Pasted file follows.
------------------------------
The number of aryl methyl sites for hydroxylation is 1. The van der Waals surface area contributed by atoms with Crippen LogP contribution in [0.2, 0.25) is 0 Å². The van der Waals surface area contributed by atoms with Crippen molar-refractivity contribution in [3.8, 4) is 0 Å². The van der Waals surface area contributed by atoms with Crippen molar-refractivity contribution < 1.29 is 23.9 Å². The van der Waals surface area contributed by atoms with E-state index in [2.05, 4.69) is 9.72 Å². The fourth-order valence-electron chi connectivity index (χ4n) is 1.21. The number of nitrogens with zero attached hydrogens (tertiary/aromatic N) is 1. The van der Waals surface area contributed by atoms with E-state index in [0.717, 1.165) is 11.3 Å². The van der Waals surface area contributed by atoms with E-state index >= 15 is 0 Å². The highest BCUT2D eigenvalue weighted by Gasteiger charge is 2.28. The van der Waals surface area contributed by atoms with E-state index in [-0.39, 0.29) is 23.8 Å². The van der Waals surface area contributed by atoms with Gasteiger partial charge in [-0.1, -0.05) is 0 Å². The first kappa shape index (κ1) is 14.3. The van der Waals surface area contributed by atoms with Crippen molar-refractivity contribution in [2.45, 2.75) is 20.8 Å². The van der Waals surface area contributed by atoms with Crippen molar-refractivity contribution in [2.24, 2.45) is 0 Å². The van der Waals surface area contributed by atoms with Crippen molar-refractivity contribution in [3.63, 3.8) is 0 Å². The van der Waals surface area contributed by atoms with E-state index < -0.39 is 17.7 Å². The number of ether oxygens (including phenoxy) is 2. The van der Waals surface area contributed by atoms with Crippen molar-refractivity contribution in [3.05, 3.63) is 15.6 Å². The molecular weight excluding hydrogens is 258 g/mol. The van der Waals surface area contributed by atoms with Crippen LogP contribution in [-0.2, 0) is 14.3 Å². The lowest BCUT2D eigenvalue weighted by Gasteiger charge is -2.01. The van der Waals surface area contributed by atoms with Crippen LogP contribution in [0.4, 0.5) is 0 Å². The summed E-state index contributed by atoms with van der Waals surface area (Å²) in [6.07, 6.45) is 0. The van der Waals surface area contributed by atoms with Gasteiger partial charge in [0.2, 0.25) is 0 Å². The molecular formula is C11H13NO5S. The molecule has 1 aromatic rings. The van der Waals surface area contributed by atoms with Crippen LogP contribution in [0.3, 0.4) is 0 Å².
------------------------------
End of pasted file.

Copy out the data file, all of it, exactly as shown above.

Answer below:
The number of aryl methyl sites for hydroxylation is 1. The van der Waals surface area contributed by atoms with Crippen LogP contribution in [0.2, 0.25) is 0 Å². The van der Waals surface area contributed by atoms with Crippen molar-refractivity contribution in [3.8, 4) is 0 Å². The van der Waals surface area contributed by atoms with Crippen molar-refractivity contribution < 1.29 is 23.9 Å². The van der Waals surface area contributed by atoms with E-state index in [2.05, 4.69) is 9.72 Å². The fourth-order valence-electron chi connectivity index (χ4n) is 1.21. The number of nitrogens with zero attached hydrogens (tertiary/aromatic N) is 1. The van der Waals surface area contributed by atoms with E-state index in [0.717, 1.165) is 11.3 Å². The van der Waals surface area contributed by atoms with E-state index >= 15 is 0 Å². The highest BCUT2D eigenvalue weighted by Gasteiger charge is 2.28. The van der Waals surface area contributed by atoms with E-state index in [-0.39, 0.29) is 23.8 Å². The van der Waals surface area contributed by atoms with Gasteiger partial charge in [-0.1, -0.05) is 0 Å². The first kappa shape index (κ1) is 14.3. The van der Waals surface area contributed by atoms with Crippen molar-refractivity contribution in [2.45, 2.75) is 20.8 Å². The van der Waals surface area contributed by atoms with Crippen molar-refractivity contribution in [2.24, 2.45) is 0 Å². The van der Waals surface area contributed by atoms with Crippen molar-refractivity contribution in [3.63, 3.8) is 0 Å². The van der Waals surface area contributed by atoms with E-state index < -0.39 is 17.7 Å². The number of ether oxygens (including phenoxy) is 2. The van der Waals surface area contributed by atoms with Crippen molar-refractivity contribution in [3.05, 3.63) is 15.6 Å². The molecular weight excluding hydrogens is 258 g/mol. The van der Waals surface area contributed by atoms with Crippen LogP contribution in [-0.2, 0) is 14.3 Å². The lowest BCUT2D eigenvalue weighted by Gasteiger charge is -2.01. The van der Waals surface area contributed by atoms with Crippen LogP contribution in [0.4, 0.5) is 0 Å². The summed E-state index contributed by atoms with van der Waals surface area (Å²) in [6.07, 6.45) is 0. The van der Waals surface area contributed by atoms with Gasteiger partial charge in [0.2, 0.25) is 0 Å². The molecular formula is C11H13NO5S. The molecule has 1 aromatic rings. The van der Waals surface area contributed by atoms with Crippen LogP contribution in [0.3, 0.4) is 0 Å².